Rajsi Rana ’26
Trinity, like so many other schools, likes to display the “high value” it places on diversity. The website proudly states,“Trinity students are more than bold thinkers. They’re diverse doers,” yet Trinity’s campus is 60% white.
As someone who grew up in California, the most diverse state in the US, Trinity’s environment has been a big change. I value diversity in all forms, including gender identity, racial identity, and socioeconomic identity. I view being surrounded by a diverse group of people as something that teaches me about different ways of living. Though Trinity has a sizable population of international and out-of-state students, making up 85% of our student body, many of these students are from New England with very similar upbringings. Many grew up in an area of low diversity, with friends with backgrounds and experiences like theirs, meaning that they likely were not forced out of their comfort zone in terms of ways of thinking.
Trinity has a big lack of diversity in terms of socioeconomic status. Trinity has more students from the top 1%, with an income at or higher than $630,000, than the bottom 60%, with an income at or lower than $65,000. To be precise, Trinity has 26.2% students coming from the top 1%, while only 14.3% from the bottom 60%. All Trinity students are surrounded by wealth, which can manifest into several entitled students, leading to negative consequences on our entire student body in how we all interact with and perceive one another.
Trinity, as a private institution in New England, as a liberal arts school, and as part of the NESCAC group of colleges, does tend to attract a certain category of person. This lack of diversity is not only an issue at Trinity. The average liberal arts college has a 60% white student body. This is an issue colleges like Trinity should be seeking to fix. Along with providing their students with a better, well-rounded education, they will be supporting underrepresented students’ equal access to higher education. Trinity’s lack of diversity is having negative effects on many students on campus. With so many people from similar backgrounds, there are less people to stand up against discrimination in any form. Limited perspectives as a college leads to a less broadened mind upon graduation from Trinity, eventually hurting how alumni function and adapt to a more diverse world and workplace.
A big problem that stems from Trinity’s lack of diversity is the often tone-deaf words from peers. In participation-heavy courses, many discussions are often a disappointment with seemingly disengaged peers and limited viewpoints on a variety of relevant topics. This is not necessarily the fault of students, who are only a product of their environment. Trinity, however, has control over the environment they are placing their students in, and should be actively working to increase diversity on our campus. A diverse environment is a very shaping thing. In a more heterogeneous campus climate, there are different thoughts and opinions provided to the classroom, forcing people out of their comfort zone and into the more empathetic, understanding, and confident environment Trinity seeks to promote.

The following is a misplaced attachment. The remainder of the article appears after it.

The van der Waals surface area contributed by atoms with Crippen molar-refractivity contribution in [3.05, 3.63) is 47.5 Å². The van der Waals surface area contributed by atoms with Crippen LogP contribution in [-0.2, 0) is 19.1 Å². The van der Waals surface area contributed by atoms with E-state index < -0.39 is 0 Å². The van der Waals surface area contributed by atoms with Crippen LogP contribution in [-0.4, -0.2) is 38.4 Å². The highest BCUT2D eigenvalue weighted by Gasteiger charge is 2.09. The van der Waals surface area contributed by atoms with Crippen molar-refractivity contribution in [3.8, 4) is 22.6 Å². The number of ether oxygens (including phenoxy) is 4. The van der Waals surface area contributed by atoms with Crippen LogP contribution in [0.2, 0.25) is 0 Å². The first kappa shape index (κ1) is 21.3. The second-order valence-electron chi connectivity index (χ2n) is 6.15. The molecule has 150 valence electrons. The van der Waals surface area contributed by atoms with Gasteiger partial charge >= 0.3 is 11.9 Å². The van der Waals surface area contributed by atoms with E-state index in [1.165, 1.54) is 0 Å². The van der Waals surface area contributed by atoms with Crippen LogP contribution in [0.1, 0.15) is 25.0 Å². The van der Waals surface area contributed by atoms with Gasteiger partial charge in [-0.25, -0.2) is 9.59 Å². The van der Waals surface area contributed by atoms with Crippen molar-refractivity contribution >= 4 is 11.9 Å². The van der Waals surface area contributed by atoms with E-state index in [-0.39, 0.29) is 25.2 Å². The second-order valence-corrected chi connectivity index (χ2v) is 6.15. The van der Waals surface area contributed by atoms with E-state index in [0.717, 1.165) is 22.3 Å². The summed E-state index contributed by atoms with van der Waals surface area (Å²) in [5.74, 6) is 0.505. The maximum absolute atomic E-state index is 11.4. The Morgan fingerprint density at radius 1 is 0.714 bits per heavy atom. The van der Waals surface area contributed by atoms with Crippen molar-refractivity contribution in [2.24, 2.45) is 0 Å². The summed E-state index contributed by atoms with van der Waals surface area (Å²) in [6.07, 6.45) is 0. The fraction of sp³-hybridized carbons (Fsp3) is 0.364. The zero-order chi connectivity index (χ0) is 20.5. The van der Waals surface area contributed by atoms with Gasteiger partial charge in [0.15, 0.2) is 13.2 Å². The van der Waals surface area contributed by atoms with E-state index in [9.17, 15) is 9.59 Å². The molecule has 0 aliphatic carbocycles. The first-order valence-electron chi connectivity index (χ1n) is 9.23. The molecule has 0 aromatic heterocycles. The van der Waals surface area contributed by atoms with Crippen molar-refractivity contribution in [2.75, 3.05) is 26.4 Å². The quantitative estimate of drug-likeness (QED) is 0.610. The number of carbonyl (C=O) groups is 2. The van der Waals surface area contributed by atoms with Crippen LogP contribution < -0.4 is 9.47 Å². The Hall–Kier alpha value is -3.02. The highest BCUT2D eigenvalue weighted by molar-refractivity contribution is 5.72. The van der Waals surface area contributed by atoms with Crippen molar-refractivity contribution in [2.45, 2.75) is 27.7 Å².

Thank you Rajsi. I believe most people would be in agreement with the benefits of diversity that you describe.
However, it would be helpful to clarify a couple of things.
First, you raise a question about Trinity and other schools being 60% white. I checked the latest census information and the nation is 57.8% white which is fairly close and possibly impressive given the demographics of the region upon which Trinity primarily draws its students. I even suspect that Trinity has moved faster to become more diverse in recent years than the nation has moved.
Second, you note that “This is an issue colleges like Trinity should be seeking to fix” and I am wondering if by “should” you are suggesting Trinity has not been trying to do everything possibly to address diversity. Tremendous investment of time and money has been made to get to the 60% figure and more importantly, to look beyond the statistic to make every effort to create a nurturing educational environment for all students.
Regarding economic diversity, I would welcome a conversation about the benefits of having students from wealthy backgrounds and the degree to which the responsibility of public and private colleges might differ in this regard. As an aid student, the wealth at Trinity was astounding to me. But I also figured it was a good thing to understand this segment of the student population as I thought I would probably end up working closely with them after graduation. So much of the focus is on negative aspects of wealth, but Trinity provided an environment where my exposure to them and hopefully their exposure to me and others like me could have some mutual benefits.
While there is still much progress to be made, I find what is missing in many of these conversations is the context of how far we have come and what the definition of ultimate success would be. The discussion would benefit more if, in this context, we reviewed what worked well, what didn’t work and what changes we’d like to see going forward. This would be the basis of a strategic plan that would have greater expectations of being more successful than past programs.